The 'Safari Exploration' tram ride was interesting and it made a change that it was not at night. It was a themed journey and was mostly well staged with adequate sized enclosures. I thought the Barbirusa was a bit small though. Again though you have to take the brochure with a pinch of salt "the close encounters with more than 60 animal species". Well there wasn't. I was counting. There was only 29! And probably less than 40 in the whole collection. The Safari tour was hosted by an attractive and enthusiastic young lady whose name I will not mention. I find myself feeling guilty in criticising someone who can speak her own language and English and Japanese. However it is not her I am being critical of but whoever taught her because there was a lot of incorrect information in her spiel. There was a lot of humour...which was excellent but even this does not help to make the tour correct.
I will be honest though. I have never been a big fan of the Safari Park concept in as much as space is usually an illusion whereas in a traditional zoo it is real.
The moment I see White Tigers I cringe before I start to question a collections commitment to conservation (They are pride of place on their publicity leaflet too). There is no denying they are beautiful. I find them attractive but they really have no serious place in the modern zoo. The facility they have for them here is very special and worth a visit in its own right. The signage is good and whereas it does give a conservation message it does not actually say they are conserving White Tigers. In fact they have a sign to say they are a mutation. Why then did they not use the space for a tiger that needed saving? That is conservation!
The zoo brochure says "Bali Safari is tremendously active in protecting endemic and endangered species as well as orchestrating educational campaign to save the animals." Lovely statement but I am unclear as to exactly what it means.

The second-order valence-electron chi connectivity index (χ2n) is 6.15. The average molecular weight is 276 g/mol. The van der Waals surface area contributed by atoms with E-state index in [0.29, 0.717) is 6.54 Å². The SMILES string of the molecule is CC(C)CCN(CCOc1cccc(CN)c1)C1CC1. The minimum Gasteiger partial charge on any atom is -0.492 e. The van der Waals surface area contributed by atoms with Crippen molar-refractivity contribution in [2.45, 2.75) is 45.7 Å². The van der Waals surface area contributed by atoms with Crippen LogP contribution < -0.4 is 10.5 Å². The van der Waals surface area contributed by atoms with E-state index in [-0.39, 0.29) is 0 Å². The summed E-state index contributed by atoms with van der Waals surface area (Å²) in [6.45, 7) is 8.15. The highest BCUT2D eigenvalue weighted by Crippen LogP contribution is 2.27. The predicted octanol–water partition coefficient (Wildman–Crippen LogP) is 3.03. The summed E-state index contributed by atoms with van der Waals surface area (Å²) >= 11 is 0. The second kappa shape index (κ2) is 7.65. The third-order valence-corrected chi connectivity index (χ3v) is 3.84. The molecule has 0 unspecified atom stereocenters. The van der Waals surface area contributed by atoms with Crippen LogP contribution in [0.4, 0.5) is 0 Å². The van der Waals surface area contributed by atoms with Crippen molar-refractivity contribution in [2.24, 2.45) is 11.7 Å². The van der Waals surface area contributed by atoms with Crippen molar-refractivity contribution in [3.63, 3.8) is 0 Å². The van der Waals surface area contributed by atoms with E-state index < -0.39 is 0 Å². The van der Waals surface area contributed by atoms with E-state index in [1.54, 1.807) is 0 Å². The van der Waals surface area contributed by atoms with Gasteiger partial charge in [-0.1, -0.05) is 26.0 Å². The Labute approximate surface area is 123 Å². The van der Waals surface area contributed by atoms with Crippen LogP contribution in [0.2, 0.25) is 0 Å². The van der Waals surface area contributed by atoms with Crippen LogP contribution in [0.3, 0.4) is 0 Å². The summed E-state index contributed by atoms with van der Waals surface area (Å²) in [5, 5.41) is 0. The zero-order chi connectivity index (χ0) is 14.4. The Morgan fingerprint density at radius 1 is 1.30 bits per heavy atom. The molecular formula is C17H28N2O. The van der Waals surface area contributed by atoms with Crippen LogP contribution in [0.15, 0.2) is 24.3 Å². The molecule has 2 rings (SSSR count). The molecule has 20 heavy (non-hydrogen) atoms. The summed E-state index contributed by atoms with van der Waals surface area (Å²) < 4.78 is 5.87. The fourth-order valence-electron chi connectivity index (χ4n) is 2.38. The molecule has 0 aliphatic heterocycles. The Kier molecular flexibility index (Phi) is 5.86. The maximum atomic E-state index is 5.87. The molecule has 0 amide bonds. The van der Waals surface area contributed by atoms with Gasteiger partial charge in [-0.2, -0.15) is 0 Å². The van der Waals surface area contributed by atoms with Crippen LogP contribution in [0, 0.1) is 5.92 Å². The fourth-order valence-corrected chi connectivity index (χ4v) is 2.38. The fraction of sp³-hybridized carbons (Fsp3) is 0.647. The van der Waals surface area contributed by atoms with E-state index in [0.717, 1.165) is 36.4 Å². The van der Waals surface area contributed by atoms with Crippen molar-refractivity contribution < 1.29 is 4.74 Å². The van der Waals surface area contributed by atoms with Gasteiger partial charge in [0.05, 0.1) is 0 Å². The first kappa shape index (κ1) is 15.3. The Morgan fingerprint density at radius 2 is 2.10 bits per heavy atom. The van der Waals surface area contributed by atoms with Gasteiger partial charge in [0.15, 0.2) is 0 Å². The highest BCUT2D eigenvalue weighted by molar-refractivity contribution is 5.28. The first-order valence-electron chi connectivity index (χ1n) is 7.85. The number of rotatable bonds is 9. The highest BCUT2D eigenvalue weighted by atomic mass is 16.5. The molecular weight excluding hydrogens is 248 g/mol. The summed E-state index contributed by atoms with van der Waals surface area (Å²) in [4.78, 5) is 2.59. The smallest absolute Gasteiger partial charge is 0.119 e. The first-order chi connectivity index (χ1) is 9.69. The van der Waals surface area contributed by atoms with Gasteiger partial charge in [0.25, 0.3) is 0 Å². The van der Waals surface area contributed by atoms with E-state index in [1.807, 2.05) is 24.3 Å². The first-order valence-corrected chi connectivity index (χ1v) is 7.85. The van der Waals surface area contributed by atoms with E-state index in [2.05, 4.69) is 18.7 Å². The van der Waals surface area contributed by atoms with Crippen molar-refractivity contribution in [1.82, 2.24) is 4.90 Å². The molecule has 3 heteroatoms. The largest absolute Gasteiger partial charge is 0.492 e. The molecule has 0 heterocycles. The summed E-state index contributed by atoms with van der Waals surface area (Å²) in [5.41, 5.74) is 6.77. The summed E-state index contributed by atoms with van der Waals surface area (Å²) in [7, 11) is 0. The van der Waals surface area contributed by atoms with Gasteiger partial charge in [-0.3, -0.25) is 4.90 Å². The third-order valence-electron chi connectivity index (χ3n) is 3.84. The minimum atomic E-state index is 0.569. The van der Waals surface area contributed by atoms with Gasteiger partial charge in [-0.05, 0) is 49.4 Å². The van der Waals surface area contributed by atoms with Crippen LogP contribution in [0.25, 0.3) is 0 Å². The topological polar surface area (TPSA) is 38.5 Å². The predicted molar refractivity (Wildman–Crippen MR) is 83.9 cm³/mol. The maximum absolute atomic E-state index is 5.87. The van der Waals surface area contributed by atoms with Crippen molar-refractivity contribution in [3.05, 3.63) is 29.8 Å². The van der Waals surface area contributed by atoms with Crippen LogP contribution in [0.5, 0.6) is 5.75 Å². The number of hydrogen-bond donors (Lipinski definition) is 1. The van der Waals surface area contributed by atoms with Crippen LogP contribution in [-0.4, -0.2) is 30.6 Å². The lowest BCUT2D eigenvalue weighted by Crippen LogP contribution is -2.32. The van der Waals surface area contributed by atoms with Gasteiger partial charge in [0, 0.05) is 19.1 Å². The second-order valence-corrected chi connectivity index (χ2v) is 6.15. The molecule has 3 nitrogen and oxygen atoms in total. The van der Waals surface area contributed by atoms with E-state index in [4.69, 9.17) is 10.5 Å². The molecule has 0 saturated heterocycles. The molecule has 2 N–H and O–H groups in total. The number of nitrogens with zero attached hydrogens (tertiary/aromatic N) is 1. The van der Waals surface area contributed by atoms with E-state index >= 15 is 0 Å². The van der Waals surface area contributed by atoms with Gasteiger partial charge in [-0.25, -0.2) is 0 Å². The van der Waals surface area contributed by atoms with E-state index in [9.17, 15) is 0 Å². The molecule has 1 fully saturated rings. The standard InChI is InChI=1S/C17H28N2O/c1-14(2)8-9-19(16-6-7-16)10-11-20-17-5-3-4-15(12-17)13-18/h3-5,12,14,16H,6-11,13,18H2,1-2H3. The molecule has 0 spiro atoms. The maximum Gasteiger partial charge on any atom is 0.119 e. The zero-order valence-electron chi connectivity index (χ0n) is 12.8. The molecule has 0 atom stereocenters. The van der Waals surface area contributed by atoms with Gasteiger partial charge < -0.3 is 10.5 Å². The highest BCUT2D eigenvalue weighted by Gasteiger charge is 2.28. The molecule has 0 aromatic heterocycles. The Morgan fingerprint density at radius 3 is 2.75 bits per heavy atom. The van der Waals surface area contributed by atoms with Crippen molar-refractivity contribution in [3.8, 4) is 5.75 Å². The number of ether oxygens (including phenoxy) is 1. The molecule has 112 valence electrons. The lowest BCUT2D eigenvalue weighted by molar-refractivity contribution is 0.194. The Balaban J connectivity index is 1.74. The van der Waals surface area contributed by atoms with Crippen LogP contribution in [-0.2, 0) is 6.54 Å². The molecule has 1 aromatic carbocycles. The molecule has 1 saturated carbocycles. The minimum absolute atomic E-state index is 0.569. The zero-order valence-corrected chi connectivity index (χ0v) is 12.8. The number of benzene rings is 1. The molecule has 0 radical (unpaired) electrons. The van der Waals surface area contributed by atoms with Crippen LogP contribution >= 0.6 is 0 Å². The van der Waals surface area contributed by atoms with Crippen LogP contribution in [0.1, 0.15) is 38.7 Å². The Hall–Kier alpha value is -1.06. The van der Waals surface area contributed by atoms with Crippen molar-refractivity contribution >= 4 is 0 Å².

A partial list of species included a single White Rhino, Barbirusa, Sumatran Elephants, Orangutans, Hippos, Cheetah, Ankole, Lechwe, False Gharial, Javan Leopard, Grevy and Chapman Zebra, Scimitar Horned Oryx, Barbary Sheep, Anoa, Banteng, Sumatran Tiger, Bali Mynah, Estuarine Crocs.
I am always interested in how any collection is dressed up in its own flowery websites and brochures. I mean these are simply opinions, what they think (In the same way as this report is my opinion) and they are not likely to be derogatory about themselves. I was aware before I arrived of the collections membership of SEAZA, PKBSI and WAZA but following my visit felt that this was more 'window dressing' than actual genuine involvement in conservation and education. Without doubt it is beautiful and a fine recreational facility and no doubt will become more popular as time goes on.
Value for Money?
So was this a 'value for money' visit? No, I don't believe it was. Okay my ticket entitled me to 2 goes on the Safari Tram, free entry to the Water Park, unlimited time in the Funzone (bouncer, merry go round, etc) and I could have a photo of me with animal in the Animal Encounter (using own camera). No, sorry. Beautiful place but it really was not for me.
BSMP presently holds 31 elephants. Recently they were accused of elephant smuggling some animals in as the Bali Natural Resource Conservation Agency only had knowledge of 22 animals. An informal explanation was offered in which they stated that 'legally the park was not obliged to abide by the regional administration's instructions'. Since then there was a meeting in which it was concluded that the park could not hold any more elephants. The submission of the delayed paperwork is in hand and a stern reprimand for the park is expected.
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Virsuyama from Gianyar on July 09, 2013: